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    Diabetes Drug Avandia: Heart Risk?

    Study Shows 43% More Heart Attacks With Avandia; Drugmaker Says Study Is Flawed

    Avandia Benefit, Avandia Risk continued...

    But none of the trials on which Avandia was approved showed that the drug actually prevented the greatest threats to people with diabetes: microvascular problems, heart disease, or heart death.

    In a strongly worded editorial accompanying the study, University of Washington researcher Bruce M. Psaty, MD, PhD, says the Nissen study means there's no good reason for most patients to take Avandia.

    "There is little evidence for using this drug," Psaty tells WebMD. "The purpose of reducing blood sugar is to prevent cardiovascular events. Now the possibility of cardiovascular benefit associated with Avandia appears remote -- indeed, it appears linked to harm. So the rationale for prescribing it at this time is just not clear."

    Psaty warns patients taking Avandia not to just stop using it. They should continue taking the drug until they can discuss the matter with their doctor.

    "This is not an immediate risk. It is the absence of an expected benefit and the possibility of harm over the years," he says. "Patients should talk with their doctors and see if they are getting the benefit they expected. Doctors can look at the data and say whether there is a compelling reason for them to prescribe this drug. I don't think there is."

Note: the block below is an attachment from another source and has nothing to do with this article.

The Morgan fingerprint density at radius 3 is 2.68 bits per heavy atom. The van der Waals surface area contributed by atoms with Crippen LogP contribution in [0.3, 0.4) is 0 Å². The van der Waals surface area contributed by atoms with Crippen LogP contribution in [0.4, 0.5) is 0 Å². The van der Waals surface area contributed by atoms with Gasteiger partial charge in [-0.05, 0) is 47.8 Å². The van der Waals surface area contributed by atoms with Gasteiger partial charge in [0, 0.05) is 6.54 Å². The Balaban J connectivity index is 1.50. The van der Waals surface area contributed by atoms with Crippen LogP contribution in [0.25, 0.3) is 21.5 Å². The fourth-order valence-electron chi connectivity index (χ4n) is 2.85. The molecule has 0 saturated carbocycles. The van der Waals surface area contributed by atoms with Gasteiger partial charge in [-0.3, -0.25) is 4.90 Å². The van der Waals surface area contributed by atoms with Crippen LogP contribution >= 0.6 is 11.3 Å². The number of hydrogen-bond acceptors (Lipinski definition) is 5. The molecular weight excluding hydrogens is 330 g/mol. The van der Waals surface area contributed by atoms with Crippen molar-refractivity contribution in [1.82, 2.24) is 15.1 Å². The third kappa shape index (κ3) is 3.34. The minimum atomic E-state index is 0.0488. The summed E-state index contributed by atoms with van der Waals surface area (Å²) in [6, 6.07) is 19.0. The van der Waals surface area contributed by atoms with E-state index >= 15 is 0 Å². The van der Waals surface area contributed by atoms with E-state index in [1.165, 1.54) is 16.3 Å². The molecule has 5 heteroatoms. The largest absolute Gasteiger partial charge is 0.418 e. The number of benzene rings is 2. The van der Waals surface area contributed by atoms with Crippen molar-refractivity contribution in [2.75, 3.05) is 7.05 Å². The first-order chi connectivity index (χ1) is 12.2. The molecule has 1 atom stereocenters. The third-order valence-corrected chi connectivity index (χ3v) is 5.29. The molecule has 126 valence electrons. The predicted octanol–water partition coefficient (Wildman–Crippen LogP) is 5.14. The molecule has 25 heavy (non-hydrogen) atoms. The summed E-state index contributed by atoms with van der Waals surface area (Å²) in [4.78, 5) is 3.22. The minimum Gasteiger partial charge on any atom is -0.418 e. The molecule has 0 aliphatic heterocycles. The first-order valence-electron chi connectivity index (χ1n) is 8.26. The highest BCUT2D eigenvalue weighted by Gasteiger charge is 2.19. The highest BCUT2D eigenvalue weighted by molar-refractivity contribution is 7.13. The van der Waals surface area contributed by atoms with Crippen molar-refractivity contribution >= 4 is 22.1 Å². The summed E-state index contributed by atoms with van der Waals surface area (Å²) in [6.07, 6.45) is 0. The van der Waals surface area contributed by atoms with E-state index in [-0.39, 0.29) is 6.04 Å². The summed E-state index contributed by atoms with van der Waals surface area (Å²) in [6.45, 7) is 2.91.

Avandia Safe, GlaxoSmithKline Says

    GlaxoSmithKline has done its own analysis of Avandia's heart safety data. Using techniques similar to those used in the Nissen study, the GSK study showed about a 30% increase in heart risk to patients taking Avandia.

    But a study of 33,000 patients in a managed-care database showed no increased heart risk in patients taking Avandia. Both this study and the GSK analysis were given to the FDA in August 2006.

    Ongoing, long-term studies also support Avandia safety, says GSK chief medical officer Ronald Krall, MD.

    "I want to be very clear that we are confident in the benefit/risk profile for Avandia. We believe that if it is used according to the directions incorporated into U.S. and European labels, it is an important treatment for patients with type 2 diabetes," Krall says in a news release. "We believe that important evidence coming from long-term studies supports the safety of Avandia."

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